You say:

    “Those authors (or contemporary authors like them) blurb each other, are studied together in classes, sit side by side on the literary fiction shelf of a book store, are published side by side in the same literary magazines, etc.”

    And this is precisely right. These are all indicators of a “genre” , specifically “literary fiction”. But, you might say, what are the tropes of literary fiction as a genre, such that Borges and Updike can be classified together? The truth is there aren’t any. Or, there are, but only such that can be stretched wide enough to be meaningless. Literary fiction is a genre because of marketing and nothing more. It is the same with mystery, horror, romance, etc. If I like x and y books sitting on the “Literature” shelf, then I might like z. The only thing that ties x, y, and z together is that their publishers think I will buy the other if I like the one.

    Look at it this way, how is Michael Moorcock’s Behold the Man a science fiction novel? Well, you might say, it has time travel in it. But, so does Slaughterhouse-5. As well as The Time Traveler’s Wife. Are the last two science-fiction? Some people say yes, some people say no. But if I go to a bookstore, where am I going to find them? Time travel is a trope most associated with science fiction. But it does not define the genre. While science-fiction might have spaceships, ray guns, and aliens, etc., these things no more define the genre than a private eye and femme fatale define film noir. I mean, where’s the private eye in Sunset Blvd.? Where’s the femme fatale in The Night of the Hunter?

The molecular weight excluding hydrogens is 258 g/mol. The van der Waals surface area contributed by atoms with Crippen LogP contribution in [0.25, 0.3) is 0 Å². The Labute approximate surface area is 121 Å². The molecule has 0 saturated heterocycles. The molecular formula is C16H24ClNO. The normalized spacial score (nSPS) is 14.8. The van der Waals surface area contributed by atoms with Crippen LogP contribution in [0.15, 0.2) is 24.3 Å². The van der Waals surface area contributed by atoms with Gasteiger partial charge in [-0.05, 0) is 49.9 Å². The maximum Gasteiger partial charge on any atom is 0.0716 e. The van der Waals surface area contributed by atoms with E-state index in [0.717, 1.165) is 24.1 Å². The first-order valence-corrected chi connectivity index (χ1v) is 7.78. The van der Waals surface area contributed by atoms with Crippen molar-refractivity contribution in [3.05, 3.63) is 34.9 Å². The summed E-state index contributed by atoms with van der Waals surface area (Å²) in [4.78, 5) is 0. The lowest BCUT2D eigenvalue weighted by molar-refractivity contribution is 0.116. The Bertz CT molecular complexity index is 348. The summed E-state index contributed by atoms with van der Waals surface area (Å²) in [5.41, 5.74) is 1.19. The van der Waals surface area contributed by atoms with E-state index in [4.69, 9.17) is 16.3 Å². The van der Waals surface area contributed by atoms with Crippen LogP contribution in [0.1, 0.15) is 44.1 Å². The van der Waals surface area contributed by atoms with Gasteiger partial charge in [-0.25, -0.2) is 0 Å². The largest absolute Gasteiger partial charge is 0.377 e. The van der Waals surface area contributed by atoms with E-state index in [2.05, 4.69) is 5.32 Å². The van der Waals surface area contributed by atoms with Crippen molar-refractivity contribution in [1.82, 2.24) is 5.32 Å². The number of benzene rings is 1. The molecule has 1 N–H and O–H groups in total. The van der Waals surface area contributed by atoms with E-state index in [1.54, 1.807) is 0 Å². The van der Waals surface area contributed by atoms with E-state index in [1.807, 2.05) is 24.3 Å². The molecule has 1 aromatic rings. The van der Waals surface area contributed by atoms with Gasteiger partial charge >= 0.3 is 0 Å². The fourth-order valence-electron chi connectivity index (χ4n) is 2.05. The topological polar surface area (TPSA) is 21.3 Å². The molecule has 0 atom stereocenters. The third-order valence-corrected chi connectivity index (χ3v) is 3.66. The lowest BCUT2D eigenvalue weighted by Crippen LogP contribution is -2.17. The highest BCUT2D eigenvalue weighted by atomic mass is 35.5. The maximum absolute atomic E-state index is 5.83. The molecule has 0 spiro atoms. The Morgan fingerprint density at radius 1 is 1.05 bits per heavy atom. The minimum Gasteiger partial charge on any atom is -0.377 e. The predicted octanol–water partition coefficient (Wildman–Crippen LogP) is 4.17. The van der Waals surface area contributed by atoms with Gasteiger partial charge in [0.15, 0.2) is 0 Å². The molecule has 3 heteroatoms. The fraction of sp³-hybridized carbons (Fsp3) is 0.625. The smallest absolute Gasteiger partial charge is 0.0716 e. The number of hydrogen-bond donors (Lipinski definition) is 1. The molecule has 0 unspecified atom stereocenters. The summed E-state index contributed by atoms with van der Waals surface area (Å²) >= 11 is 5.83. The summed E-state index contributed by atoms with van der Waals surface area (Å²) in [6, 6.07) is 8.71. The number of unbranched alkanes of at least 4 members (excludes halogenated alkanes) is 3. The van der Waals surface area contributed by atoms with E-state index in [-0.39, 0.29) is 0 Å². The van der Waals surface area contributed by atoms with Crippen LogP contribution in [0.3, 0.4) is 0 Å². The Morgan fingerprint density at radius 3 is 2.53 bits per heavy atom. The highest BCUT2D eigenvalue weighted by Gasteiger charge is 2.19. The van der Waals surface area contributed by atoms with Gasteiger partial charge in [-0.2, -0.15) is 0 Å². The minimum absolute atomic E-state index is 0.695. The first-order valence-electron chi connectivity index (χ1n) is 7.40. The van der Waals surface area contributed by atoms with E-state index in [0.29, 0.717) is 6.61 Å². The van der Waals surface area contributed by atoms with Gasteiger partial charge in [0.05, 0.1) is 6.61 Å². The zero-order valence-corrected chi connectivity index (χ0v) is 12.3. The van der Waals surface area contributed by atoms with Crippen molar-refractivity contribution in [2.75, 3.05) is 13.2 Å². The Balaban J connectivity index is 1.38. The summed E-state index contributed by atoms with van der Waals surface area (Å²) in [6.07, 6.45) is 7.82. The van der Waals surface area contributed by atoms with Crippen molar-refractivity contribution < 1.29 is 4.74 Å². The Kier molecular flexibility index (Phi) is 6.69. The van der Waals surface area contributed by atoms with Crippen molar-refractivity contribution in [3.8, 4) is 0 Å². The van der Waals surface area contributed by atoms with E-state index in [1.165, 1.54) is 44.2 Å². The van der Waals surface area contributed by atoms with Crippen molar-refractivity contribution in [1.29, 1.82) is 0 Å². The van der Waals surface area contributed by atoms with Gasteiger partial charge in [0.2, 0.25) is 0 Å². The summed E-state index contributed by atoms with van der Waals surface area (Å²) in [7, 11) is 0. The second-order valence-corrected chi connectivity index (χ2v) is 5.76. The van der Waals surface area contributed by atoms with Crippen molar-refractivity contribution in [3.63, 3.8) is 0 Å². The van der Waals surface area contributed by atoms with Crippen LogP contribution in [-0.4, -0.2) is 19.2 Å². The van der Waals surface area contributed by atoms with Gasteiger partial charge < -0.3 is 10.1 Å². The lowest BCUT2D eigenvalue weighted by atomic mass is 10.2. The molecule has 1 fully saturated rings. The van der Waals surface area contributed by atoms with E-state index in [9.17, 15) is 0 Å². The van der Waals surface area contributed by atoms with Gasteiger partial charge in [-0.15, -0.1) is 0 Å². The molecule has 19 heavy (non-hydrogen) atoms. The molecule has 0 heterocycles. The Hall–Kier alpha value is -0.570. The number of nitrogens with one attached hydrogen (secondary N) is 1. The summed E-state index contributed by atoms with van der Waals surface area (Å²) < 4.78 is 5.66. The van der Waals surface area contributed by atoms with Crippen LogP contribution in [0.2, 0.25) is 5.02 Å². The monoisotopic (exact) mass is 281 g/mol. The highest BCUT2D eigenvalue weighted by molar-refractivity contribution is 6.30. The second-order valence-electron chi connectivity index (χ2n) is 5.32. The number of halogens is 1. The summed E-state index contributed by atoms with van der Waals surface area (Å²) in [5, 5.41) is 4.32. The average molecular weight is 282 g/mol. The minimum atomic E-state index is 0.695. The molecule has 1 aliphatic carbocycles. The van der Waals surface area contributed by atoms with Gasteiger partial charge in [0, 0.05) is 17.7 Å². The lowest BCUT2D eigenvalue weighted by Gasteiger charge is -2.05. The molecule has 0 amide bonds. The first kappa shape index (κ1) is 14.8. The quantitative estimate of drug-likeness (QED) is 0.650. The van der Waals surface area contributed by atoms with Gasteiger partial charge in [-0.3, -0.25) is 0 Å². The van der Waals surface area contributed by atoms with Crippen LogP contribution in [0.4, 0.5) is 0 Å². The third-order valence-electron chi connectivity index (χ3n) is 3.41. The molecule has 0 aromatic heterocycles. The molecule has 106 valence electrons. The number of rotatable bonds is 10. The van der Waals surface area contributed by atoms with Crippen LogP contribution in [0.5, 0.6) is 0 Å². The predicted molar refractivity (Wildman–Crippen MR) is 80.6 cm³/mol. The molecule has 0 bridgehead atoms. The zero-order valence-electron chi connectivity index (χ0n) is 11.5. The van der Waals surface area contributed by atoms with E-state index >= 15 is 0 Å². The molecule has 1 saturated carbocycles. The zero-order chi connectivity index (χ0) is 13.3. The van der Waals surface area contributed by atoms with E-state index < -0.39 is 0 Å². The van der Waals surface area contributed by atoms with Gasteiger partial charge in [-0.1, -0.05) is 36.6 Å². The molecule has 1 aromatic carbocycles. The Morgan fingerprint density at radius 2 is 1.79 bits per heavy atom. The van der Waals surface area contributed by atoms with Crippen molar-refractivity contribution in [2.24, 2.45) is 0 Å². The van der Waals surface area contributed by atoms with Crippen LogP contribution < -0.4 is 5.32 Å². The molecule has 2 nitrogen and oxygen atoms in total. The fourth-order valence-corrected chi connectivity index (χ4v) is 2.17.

The problem comes when, to take the film noir example, you try to redefine these films based on quality. That is, the only metric that would separate Sunset Blvd. and Night of the Hunter from Gun Crazy or Crimewave, is that the former are “great” films that transcend the genre and thus can no longer belong, while the latter are merely good examples of such genre. However, “great” isn’t a genre. The problem, though, is that it has been associated with literary fiction, such that quality is a defining feature of the genre. Which makes no sense, because quality (and shit) can be found in any genre.